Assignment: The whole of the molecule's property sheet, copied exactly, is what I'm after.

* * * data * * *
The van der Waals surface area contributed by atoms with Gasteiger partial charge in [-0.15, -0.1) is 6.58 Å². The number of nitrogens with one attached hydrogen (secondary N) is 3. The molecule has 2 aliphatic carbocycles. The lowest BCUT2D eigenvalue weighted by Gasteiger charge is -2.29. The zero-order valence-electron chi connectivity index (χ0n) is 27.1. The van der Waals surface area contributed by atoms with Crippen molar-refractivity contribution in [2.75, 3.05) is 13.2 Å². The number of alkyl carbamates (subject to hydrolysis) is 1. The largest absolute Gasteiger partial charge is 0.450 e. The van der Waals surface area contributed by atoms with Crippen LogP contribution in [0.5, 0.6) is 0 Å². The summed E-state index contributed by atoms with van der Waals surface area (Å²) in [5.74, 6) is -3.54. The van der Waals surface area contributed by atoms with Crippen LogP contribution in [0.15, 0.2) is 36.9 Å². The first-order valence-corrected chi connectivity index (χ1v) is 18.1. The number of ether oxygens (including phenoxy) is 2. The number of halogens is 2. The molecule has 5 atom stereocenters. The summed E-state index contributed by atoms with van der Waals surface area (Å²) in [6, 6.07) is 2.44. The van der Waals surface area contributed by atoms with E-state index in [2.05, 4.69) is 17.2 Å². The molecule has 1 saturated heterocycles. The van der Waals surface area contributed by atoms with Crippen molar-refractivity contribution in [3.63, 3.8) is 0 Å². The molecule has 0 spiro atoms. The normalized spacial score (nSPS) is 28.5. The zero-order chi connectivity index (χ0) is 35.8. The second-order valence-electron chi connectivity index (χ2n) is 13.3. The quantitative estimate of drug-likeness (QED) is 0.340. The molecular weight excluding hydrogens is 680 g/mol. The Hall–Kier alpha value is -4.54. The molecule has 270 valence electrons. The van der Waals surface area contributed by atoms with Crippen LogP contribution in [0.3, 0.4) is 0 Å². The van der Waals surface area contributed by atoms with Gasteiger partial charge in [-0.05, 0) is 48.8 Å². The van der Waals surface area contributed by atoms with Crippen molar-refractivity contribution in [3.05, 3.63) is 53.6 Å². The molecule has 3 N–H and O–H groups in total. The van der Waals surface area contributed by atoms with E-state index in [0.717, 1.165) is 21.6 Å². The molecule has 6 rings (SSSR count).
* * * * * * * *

The van der Waals surface area contributed by atoms with Gasteiger partial charge in [-0.15, -0.1) is 6.58 Å². The number of nitrogens with one attached hydrogen (secondary N) is 3. The molecule has 2 aliphatic carbocycles. The lowest BCUT2D eigenvalue weighted by Gasteiger charge is -2.29. The zero-order valence-electron chi connectivity index (χ0n) is 27.1. The van der Waals surface area contributed by atoms with Crippen molar-refractivity contribution in [2.75, 3.05) is 13.2 Å². The number of alkyl carbamates (subject to hydrolysis) is 1. The largest absolute Gasteiger partial charge is 0.450 e. The van der Waals surface area contributed by atoms with Crippen LogP contribution in [0.5, 0.6) is 0 Å². The summed E-state index contributed by atoms with van der Waals surface area (Å²) in [5.74, 6) is -3.54. The van der Waals surface area contributed by atoms with Crippen LogP contribution in [0.15, 0.2) is 36.9 Å². The first-order valence-corrected chi connectivity index (χ1v) is 18.1. The number of ether oxygens (including phenoxy) is 2. The number of halogens is 2. The molecule has 5 atom stereocenters. The summed E-state index contributed by atoms with van der Waals surface area (Å²) in [6, 6.07) is 2.44. The van der Waals surface area contributed by atoms with E-state index in [2.05, 4.69) is 17.2 Å². The molecule has 1 saturated heterocycles. The van der Waals surface area contributed by atoms with Crippen molar-refractivity contribution in [3.63, 3.8) is 0 Å². The molecule has 0 spiro atoms. The normalized spacial score (nSPS) is 28.5. The zero-order chi connectivity index (χ0) is 35.8. The second-order valence-electron chi connectivity index (χ2n) is 13.3. The quantitative estimate of drug-likeness (QED) is 0.340. The molecular weight excluding hydrogens is 680 g/mol. The Hall–Kier alpha value is -4.54. The molecule has 270 valence electrons. The van der Waals surface area contributed by atoms with Crippen LogP contribution in [0.3, 0.4) is 0 Å². The van der Waals surface area contributed by atoms with Gasteiger partial charge in [-0.05, 0) is 48.8 Å². The van der Waals surface area contributed by atoms with Crippen molar-refractivity contribution in [3.05, 3.63) is 53.6 Å². The molecule has 3 N–H and O–H groups in total. The van der Waals surface area contributed by atoms with E-state index in [0.717, 1.165) is 21.6 Å². The molecule has 6 rings (SSSR count).